Study Finds No Disease-Free Survival Improvement With Adjuvant Erlotinib in EGFR-Expressing NSCLC


Key Points

  • Adjuvant erlotinib did not improve disease-free survival in patients with EGFR-expressing non–small cell lung cancer.
  • There was evidence of benefit of erlotinib in patients with EGFR-activating mutations.

In the phase III RADIANT trial reported in the Journal of Clinical Oncology, Kelly et al found no disease-free survival improvement with adjuvant erlotinib (Tarceva) vs placebo in patients with EGFR-expressing stage IB to IIIA non–small cell lung cancer (NSCLC). However, there was evidence of erlotinib benefit among patients with activating EGFR mutations.

Study Details

In this double-blind trial, 973 patients with completely resected disease from 204 sites in 19 countries were randomly assigned 2:1 between November 2007 and July 2010 to receive erlotinib 150 mg once daily (n = 623) or placebo (n = 350) for 2 years. EGFR expression/amplification was determined by immunohistochemistry or fluorescence in situ hybridization. Stratification factors were stage, histology, previous adjuvant chemotherapy, smoking status, EGFR amplification status, and country.

The primary endpoint was disease-free survival in the intent-to-treat population. Secondary endpoints included overall survival and disease-free and overall survival in patients with tumors harboring EGFR-activating mutations. Secondary endpoints were to be statistically tested only if the primary disease-free survival analysis showed a significant effect favoring erlotinib.

The erlotinib and placebo groups were generally balanced for age (median 62 years in both), sex (59% and 60% male), race/ethnicity (80% white in both, 17% Asian in both), Eastern Cooperative Oncology Group performance status (0 for 62% and 60%, 1 for 37% and 38%), never smokers (21% and 20%), histology (adenocarcinoma in 59% and 60%, squamous cell carcinoma in 32% in both), stage (IB in 53% and 48%, IIA in 7% in both, IIB in 25% and 28%, IIIA in 15% and 17%), primary surgery (pneumonectomy in 13% and 11%, lobectomy in 79% and 82%), adjuvant chemotherapy (51% and 57%), and EGFR mutation status (activating mutation in 16% and 17%, wild type in 74% and 70%).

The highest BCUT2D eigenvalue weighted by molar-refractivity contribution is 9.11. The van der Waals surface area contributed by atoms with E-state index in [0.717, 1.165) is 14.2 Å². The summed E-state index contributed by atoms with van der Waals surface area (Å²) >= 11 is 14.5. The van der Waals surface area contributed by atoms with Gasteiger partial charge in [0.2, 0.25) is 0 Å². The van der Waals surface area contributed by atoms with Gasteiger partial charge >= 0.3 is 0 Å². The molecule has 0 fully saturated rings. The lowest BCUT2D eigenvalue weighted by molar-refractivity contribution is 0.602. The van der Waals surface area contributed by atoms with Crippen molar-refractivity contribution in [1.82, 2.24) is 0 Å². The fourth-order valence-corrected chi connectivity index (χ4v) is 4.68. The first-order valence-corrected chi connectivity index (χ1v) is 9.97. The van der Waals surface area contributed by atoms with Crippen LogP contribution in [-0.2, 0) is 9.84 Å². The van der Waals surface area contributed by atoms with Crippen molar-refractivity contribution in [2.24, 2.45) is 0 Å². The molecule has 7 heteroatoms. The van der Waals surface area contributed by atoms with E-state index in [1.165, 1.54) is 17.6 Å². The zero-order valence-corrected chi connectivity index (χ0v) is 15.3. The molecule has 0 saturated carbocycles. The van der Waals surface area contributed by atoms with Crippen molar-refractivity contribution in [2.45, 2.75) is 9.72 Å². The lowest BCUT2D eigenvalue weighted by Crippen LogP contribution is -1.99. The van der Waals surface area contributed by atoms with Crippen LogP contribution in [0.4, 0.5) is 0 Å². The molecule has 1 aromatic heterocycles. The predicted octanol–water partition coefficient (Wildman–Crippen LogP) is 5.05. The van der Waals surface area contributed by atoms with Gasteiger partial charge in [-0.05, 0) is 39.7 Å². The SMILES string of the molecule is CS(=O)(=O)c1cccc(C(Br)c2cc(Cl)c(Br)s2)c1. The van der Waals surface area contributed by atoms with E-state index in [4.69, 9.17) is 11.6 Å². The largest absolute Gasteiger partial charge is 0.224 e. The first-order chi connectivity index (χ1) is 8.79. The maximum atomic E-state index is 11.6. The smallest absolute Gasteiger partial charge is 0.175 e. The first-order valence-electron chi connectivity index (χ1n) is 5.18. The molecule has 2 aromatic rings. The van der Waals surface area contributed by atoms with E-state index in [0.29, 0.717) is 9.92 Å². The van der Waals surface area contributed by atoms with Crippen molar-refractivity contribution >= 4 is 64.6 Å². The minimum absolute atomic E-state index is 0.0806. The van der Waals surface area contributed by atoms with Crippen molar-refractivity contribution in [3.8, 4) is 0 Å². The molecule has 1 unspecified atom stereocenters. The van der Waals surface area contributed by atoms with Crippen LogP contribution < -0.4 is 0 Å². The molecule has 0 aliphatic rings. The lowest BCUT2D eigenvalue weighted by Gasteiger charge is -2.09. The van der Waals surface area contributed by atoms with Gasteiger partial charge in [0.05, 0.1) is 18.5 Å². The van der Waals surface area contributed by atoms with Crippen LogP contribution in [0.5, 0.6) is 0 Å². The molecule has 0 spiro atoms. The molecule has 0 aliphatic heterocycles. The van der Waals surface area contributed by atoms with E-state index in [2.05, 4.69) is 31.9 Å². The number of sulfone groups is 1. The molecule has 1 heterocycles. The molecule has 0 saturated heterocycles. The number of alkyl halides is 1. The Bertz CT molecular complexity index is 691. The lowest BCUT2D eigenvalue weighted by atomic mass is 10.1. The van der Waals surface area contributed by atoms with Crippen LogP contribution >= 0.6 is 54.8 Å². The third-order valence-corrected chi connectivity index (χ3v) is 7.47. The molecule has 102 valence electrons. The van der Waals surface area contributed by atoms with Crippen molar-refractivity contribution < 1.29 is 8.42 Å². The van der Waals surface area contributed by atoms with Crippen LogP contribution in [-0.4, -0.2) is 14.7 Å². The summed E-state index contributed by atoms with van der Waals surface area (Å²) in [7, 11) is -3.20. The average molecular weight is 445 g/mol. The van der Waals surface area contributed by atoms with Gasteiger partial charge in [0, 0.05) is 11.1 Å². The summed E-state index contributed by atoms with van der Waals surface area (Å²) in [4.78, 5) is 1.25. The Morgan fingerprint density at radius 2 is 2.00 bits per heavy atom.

No Disease-Free Survival Benefit

After a median follow-up of 47 months, there was no significant difference in median disease-free survival between the erlotinib group and the placebo group (50.5 vs 48.2 months, hazard ratio [HR] = 0.90, 95% confidence interval [CI] = 0.74–1.10). There were no differences between groups by stratification factors. Overall survival data are immature; at the current analysis, there was no difference in overall survival (HR = 1.13, 95% CI = 0.881–1.448).

EGFR Mutation Subgroup

Among the 161 patients (102 in the erlotinib group and 59 in the placebo group) with EGFR-activating mutations, erlotinib was associated with prolonged disease-free survival (median 46.4 vs 28.5 months, HR = 0.61, 95% CI = 0.38–0.98), but the difference was not statistically significant due to the hierarchical testing procedure. A similar effect was observed in a post hoc exploratory analysis correcting for stage, previous chemotherapy, age, sex, smoking status, EGFR-mutation type, and tumor size (HR = 0.60, 95% CI = 0.362–0.978). Analysis by EGFR-mutation type showed similar effects in del19 (HR = 0.68, 95% CI = 0.36–1.28) and L858R (HR = 0.55, 95% CI = 0.27–1.12) subgroups. Overall survival data in the mutation subgroup were immature; at the time of analysis, there was no difference in overall survival (HR = 1.09, 95% CI = 0.545–2.161).

Adverse Events

The most common adverse events of any grade in the erlotinib group were rash (86% vs 32% in placebo group), diarrhea (52% vs 16%), and pruritus (26% vs 15%). The most common grade ≥ 3 adverse events were rash (22% vs < 1%) and diarrhea (6% vs < 1%). Adverse events led to dose reduction in 22% vs 2%, dose interruption in 22% vs 7%, and discontinuation of treatment in 30% vs 5%.

The investigators concluded: “Adjuvant erlotinib did not prolong [disease-free survival] in patients with EGFR-expressing NSCLC or in the EGFR [activating mutation]-positive subgroup. Further evaluation of erlotinib is warranted in the EGFR [activating mutation]-positive subgroup.” A phase III U.S. intergroup trial of adjuvant erlotinib in patients with EGFR-activating mutation-positive NSCLC currently is enrolling patients.

Karen Kelly, MD, of the University of California, Davis, Comprehensive Cancer Center, is the corresponding author of the Journal of Clinical Oncology article.

The study was supported by Astellas Pharma Global Development, F. Hoffmann-La Roche, and Genentech. For full disclosures of the study authors, visit

The content in this post has not been reviewed by the American Society of Clinical Oncology, Inc. (ASCO®) and does not necessarily reflect the ideas and opinions of ASCO®.